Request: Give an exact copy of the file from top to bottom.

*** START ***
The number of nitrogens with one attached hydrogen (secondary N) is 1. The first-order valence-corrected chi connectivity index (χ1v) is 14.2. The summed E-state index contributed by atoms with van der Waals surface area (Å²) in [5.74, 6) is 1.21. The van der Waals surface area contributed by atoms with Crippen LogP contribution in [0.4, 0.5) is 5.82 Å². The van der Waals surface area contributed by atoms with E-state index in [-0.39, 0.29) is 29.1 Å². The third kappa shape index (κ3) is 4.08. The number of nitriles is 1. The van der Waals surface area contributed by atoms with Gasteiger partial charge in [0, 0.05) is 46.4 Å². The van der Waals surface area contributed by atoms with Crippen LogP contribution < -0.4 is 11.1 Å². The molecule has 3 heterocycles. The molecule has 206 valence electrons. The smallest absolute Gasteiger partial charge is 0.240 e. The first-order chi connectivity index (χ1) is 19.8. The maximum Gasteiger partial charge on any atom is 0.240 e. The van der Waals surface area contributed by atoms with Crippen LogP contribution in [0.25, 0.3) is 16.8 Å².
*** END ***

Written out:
The number of nitrogens with one attached hydrogen (secondary N) is 1. The first-order valence-corrected chi connectivity index (χ1v) is 14.2. The summed E-state index contributed by atoms with van der Waals surface area (Å²) in [5.74, 6) is 1.21. The van der Waals surface area contributed by atoms with Crippen LogP contribution in [0.4, 0.5) is 5.82 Å². The van der Waals surface area contributed by atoms with E-state index in [-0.39, 0.29) is 29.1 Å². The third kappa shape index (κ3) is 4.08. The number of nitriles is 1. The van der Waals surface area contributed by atoms with Gasteiger partial charge in [0, 0.05) is 46.4 Å². The van der Waals surface area contributed by atoms with Crippen LogP contribution < -0.4 is 11.1 Å². The molecule has 3 heterocycles. The molecule has 206 valence electrons. The smallest absolute Gasteiger partial charge is 0.240 e. The first-order chi connectivity index (χ1) is 19.8. The maximum Gasteiger partial charge on any atom is 0.240 e. The van der Waals surface area contributed by atoms with Crippen LogP contribution in [0.25, 0.3) is 16.8 Å².